Faulkner wrote seventeen books set in the mythical Yoknapatawpha County, home of the Compson family in The Sound and the Fury. "No land in all fiction lives more vividly in its physical presence than this county of Faulkner's imagination," Robert Penn Warren wrote in an essay on Cowley's anthology. "The descendants of the old families, the descendants of bushwhackers and carpetbaggers, the swamp rats, the Negro cooks and farm hands, the bootleggers and gangsters, tenant farmers, college boys, county-seat lawyers, country storekeepers, peddlers--all are here in their fullness of life and their complicated interrelations." In 1950, Faulkner traveled to Sweden to accept the 1949 Nobel Prize for Literature. In later books--Intruder in the Dust (1948), Requiem for a Nun (1951), A Fable (1954), The Town (1957), The Mansion (1959), and The Reivers (1962) -- he continued to explore what he had called "the problems of the human heart in conflict with itself," but did so in the context of Yoknapatawpha's increasing connection with the modern world. He died of a heart attack on July 6, 1962.

Author biography courtesy of Random House, Inc.

Good To Know

William Faulkner - As I Lay Dying: The Corrected Text

The publisher, Harrison Smith, received Faulkner's typescript for As I Lay Dying in January 1930 and published it with very few editorial changes on October 6, 1930. That text remained the same through various reprints until 1964 when Random House brought out a new edition that was corrected in accordance with the original manuscript and typescript. For the "corrected text" shown here, scholar Noel Polk used Faulkner's own ribbon typescript setting copy, corrected to account for his revisions in proof, his typing errors, and other clear inconsistencies and mistakes.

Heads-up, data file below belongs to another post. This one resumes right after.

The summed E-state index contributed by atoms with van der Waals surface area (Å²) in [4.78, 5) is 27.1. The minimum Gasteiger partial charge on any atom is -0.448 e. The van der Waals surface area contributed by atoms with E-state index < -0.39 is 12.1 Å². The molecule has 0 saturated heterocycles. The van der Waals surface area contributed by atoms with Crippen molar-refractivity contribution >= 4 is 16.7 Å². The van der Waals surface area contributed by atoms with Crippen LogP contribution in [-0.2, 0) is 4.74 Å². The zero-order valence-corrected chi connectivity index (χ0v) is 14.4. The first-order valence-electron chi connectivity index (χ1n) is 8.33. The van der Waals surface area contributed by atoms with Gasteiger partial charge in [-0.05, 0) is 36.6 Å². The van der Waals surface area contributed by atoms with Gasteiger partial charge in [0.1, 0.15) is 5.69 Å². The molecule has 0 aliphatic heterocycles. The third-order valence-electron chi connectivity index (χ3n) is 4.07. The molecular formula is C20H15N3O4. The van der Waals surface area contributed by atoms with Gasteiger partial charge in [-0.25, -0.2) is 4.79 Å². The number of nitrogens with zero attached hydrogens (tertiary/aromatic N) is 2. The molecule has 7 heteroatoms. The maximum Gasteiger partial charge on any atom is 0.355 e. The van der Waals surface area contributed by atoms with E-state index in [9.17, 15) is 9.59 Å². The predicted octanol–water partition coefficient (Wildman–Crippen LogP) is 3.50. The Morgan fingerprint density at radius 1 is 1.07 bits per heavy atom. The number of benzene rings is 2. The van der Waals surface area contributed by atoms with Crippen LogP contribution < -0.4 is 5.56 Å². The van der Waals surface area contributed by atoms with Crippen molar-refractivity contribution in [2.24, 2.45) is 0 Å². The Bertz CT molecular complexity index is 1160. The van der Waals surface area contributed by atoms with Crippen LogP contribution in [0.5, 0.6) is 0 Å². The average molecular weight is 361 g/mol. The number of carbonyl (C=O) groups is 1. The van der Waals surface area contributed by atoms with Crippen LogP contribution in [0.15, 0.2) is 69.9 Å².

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    1. Also Known As:
      William Cuthbert Falkner (real name)
      William Faulkner
    1. Date of Birth:
      September 25, 1897
    2. Place of Birth:
      New Albany, Mississippi
    1. Date of Death:
      July 6, 1962
    2. Place of Death:
      Byhalia, Mississippi

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Sort by: Showing all of 5 Customer Reviews
  • Anonymous

    Posted September 22, 2013

    Shatteredlight

    Padded through the forest swift as a deer. She found her favorite spot, a stream. She watched closely then scooped a fish out of the water, drops of rainbow light flying up with the fish. Shatteredlight killed the fish quickly.

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  • Anonymous

    Posted April 5, 2012

    Carmelpaw

    Littlepaw, I couldnt get the fox. We will try later. Wait! How about we get Novastar to come here later. Have someone rp a fox and me you and Mistypaw can fight the fox in front of Novastar! I gtg now though. Bye.

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  • Anonymous

    Posted January 23, 2012

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  • Anonymous

    Posted October 27, 2008

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  • Anonymous

    Posted October 19, 2010